Source: gotham-news.com

7. The Green Man

So, I can't promise this entry ISN'T just going to be references to It's Always Sunny in Philadelphia, because it definitely will be.

At the very least, I'll put them in italics so you know they're references and not just nonsense. The Green Man was a Green Lantern supporting character which you probably shoulda guessed. He comes from a race where individuality and even names are scorned. Meaning that unlike on our planet, on his, there is no Pepe Silvia. You know, because none of them have names. Each one of Green Man's people are assigned a job at birth, which sucks since most of them are pretty much Charliework. Green Man longed for individuality, presumably slipping it into a dream journal of some sort.

Eventually, he was inducted into the Green Lantern Corps before he quit to join the Omega Men. He stayed as a reserve member though, so if some sort of villainous monster like, I dunno, a Nightman or something attacked, he'd be the first one on the scene. Poor guy's still single though. Coulda used some help from the DENNIS System. Um"¦ troll toll, somos extremos, wild card.

There we go. For people who aren't Sunny fans, the next entry should be back up to code. I'd say I'm sorry for this weird little diversion, but I'm not, it was fun.


                                                      Source: pinterest.com

6. The Harlequin

No, not Harley Quinn.

Yes, it is a bit confusing, but understand right now. This is golden age Green Lantern villain The Harlequin, NOT HARLEY QUINN. I am making this clear up front because I know someone is probably gonna be confused in the comments.

This Harlequin is Molly Maynne, a strong willed athlete whose actual character motivation was that she was upset she couldn't get a man. I have"¦problems with that. For a coupla reasons. But whatever, golden age gender norms. In order to get a man, she took a job as the secretary of Alan Scott, head of Gotham City's radio network. But when she fell in love with the Green Lantern, and he told her that he was too busy fighting crime for love, she made a decision. She was going to become a supervillain so Green Lantern would have time for her.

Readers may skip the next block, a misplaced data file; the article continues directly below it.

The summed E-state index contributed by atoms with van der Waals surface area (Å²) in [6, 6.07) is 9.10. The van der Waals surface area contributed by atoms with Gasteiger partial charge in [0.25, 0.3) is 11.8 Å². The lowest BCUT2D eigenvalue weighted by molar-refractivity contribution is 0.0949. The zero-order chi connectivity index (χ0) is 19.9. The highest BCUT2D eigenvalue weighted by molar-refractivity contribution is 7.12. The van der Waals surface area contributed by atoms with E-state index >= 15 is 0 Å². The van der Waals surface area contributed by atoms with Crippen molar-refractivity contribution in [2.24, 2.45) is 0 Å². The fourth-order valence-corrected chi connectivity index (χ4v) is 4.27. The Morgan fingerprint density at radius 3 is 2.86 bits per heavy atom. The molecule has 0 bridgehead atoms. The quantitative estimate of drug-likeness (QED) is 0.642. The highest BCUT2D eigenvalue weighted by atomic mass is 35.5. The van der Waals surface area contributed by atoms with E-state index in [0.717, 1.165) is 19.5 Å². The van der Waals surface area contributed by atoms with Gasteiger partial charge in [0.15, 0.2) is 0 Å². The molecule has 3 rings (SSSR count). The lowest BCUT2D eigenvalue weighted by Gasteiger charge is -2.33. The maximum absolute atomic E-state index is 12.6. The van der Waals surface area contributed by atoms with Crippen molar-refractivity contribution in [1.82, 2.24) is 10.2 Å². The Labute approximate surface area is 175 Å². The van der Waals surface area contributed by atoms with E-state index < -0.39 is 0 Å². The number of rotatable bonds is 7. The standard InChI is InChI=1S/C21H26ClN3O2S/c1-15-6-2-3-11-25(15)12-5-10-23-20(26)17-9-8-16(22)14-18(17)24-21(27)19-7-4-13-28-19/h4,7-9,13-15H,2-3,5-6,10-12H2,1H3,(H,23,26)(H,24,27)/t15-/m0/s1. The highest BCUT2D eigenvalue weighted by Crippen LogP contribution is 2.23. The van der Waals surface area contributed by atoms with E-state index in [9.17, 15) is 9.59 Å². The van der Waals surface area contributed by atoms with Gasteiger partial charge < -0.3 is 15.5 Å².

This, uh, actually worked, and Green Lantern married her. Huh. So, believe it or not, I didn't originally put her on this list to talk about her depressing anti-feminist backstory, I did it to make fun of her costume. But, well, the anti-feminist thing was more interesting.

Wait, crap, I used the word "feminist" on the internet, didn't I? These comments are gonna be bad, huh?


                                             Source: comicvine.gamespot.com

5. The Haunted Tank

The Haunted Tank is the bomb. It is so rad.

The Haunted Tank is a tank protected by a ghost. The tank is commanded by Lt. Jeb Stuart and manned by his team. But Jeb's ancestor General Jeb Stuart, a Civil War soldier, has come back as a ghost to keep his descendant sa"”wait. Jeb Stuart. That sounds like a southern name. Was he"¦he was.

So, uh, apparently the Haunted Tank is haunted by a confederate soldier. That, uh, that makes things uncomfortable. Man, now I have to wonder how super racist the Haunted Tank probably is. And since he's a confederate ghost haunting a tank from the forties, the answer is probably A LOT. Jeez, we've gone from sexism to racism in one entry, I feel bad for whoever moderates comments, because I'm not gonna do it.

The Haunted Tank's adventures were pretty much confined to World War II, meaning we thankfully didn't have to watch the ghost convince Lt. Stuart to take his tank to DC to restart the "War of Northern Aggression".


                                                       Source: dc.wikia.com

4. Hector Hammond

Hector Hammond was a career criminal on the run from the law near Coast City, California, when he stumbled across a meteor fallen from the heavens. The meteor exuded a radiation that "propelled everyone affected by it forward 100,000 years into the future evolutionarily".